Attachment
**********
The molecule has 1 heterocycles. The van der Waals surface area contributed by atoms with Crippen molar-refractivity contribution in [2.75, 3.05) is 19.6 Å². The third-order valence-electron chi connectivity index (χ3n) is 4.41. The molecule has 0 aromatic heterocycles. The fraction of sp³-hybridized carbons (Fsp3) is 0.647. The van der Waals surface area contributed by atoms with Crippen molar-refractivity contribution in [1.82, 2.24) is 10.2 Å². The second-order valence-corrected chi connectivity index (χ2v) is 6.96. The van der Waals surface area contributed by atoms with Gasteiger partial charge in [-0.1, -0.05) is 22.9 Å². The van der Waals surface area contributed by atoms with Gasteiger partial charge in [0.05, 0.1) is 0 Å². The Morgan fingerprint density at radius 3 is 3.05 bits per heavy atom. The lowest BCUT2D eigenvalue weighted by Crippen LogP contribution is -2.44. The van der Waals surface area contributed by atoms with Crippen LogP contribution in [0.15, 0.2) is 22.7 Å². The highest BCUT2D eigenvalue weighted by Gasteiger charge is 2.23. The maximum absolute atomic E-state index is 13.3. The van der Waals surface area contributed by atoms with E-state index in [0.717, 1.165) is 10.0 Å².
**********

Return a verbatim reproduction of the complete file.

The molecule has 1 heterocycles. The van der Waals surface area contributed by atoms with Crippen molar-refractivity contribution in [2.75, 3.05) is 19.6 Å². The third-order valence-electron chi connectivity index (χ3n) is 4.41. The molecule has 0 aromatic heterocycles. The fraction of sp³-hybridized carbons (Fsp3) is 0.647. The van der Waals surface area contributed by atoms with Crippen molar-refractivity contribution in [1.82, 2.24) is 10.2 Å². The second-order valence-corrected chi connectivity index (χ2v) is 6.96. The van der Waals surface area contributed by atoms with Gasteiger partial charge in [-0.1, -0.05) is 22.9 Å². The van der Waals surface area contributed by atoms with Gasteiger partial charge in [0.05, 0.1) is 0 Å². The Morgan fingerprint density at radius 3 is 3.05 bits per heavy atom. The lowest BCUT2D eigenvalue weighted by Crippen LogP contribution is -2.44. The van der Waals surface area contributed by atoms with Crippen LogP contribution in [0.15, 0.2) is 22.7 Å². The highest BCUT2D eigenvalue weighted by Gasteiger charge is 2.23. The maximum absolute atomic E-state index is 13.3. The van der Waals surface area contributed by atoms with E-state index in [0.717, 1.165) is 10.0 Å².